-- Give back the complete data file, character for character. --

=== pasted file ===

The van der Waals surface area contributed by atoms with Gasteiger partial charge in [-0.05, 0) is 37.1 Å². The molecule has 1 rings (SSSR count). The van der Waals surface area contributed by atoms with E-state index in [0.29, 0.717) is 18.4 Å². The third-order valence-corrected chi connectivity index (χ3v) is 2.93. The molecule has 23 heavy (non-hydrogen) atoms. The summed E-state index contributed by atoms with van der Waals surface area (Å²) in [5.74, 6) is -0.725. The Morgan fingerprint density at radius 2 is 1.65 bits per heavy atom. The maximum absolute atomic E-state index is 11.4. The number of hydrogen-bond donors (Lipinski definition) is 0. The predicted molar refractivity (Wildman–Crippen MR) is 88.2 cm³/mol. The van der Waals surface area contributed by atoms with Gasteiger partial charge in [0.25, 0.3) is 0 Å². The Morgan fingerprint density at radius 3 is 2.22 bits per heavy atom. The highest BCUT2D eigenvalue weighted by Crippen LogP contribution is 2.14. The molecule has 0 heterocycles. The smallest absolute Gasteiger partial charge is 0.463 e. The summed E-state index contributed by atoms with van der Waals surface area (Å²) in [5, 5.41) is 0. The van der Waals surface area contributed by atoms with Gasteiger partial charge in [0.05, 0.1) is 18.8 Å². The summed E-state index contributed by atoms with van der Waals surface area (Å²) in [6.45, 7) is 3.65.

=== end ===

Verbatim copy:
The van der Waals surface area contributed by atoms with Gasteiger partial charge in [-0.05, 0) is 37.1 Å². The molecule has 1 rings (SSSR count). The van der Waals surface area contributed by atoms with E-state index in [0.29, 0.717) is 18.4 Å². The third-order valence-corrected chi connectivity index (χ3v) is 2.93. The molecule has 23 heavy (non-hydrogen) atoms. The summed E-state index contributed by atoms with van der Waals surface area (Å²) in [5.74, 6) is -0.725. The Morgan fingerprint density at radius 2 is 1.65 bits per heavy atom. The maximum absolute atomic E-state index is 11.4. The number of hydrogen-bond donors (Lipinski definition) is 0. The predicted molar refractivity (Wildman–Crippen MR) is 88.2 cm³/mol. The van der Waals surface area contributed by atoms with Gasteiger partial charge in [0.25, 0.3) is 0 Å². The Morgan fingerprint density at radius 3 is 2.22 bits per heavy atom. The highest BCUT2D eigenvalue weighted by Crippen LogP contribution is 2.14. The molecule has 0 heterocycles. The smallest absolute Gasteiger partial charge is 0.463 e. The summed E-state index contributed by atoms with van der Waals surface area (Å²) in [5, 5.41) is 0. The van der Waals surface area contributed by atoms with Gasteiger partial charge in [0.05, 0.1) is 18.8 Å². The summed E-state index contributed by atoms with van der Waals surface area (Å²) in [6.45, 7) is 3.65.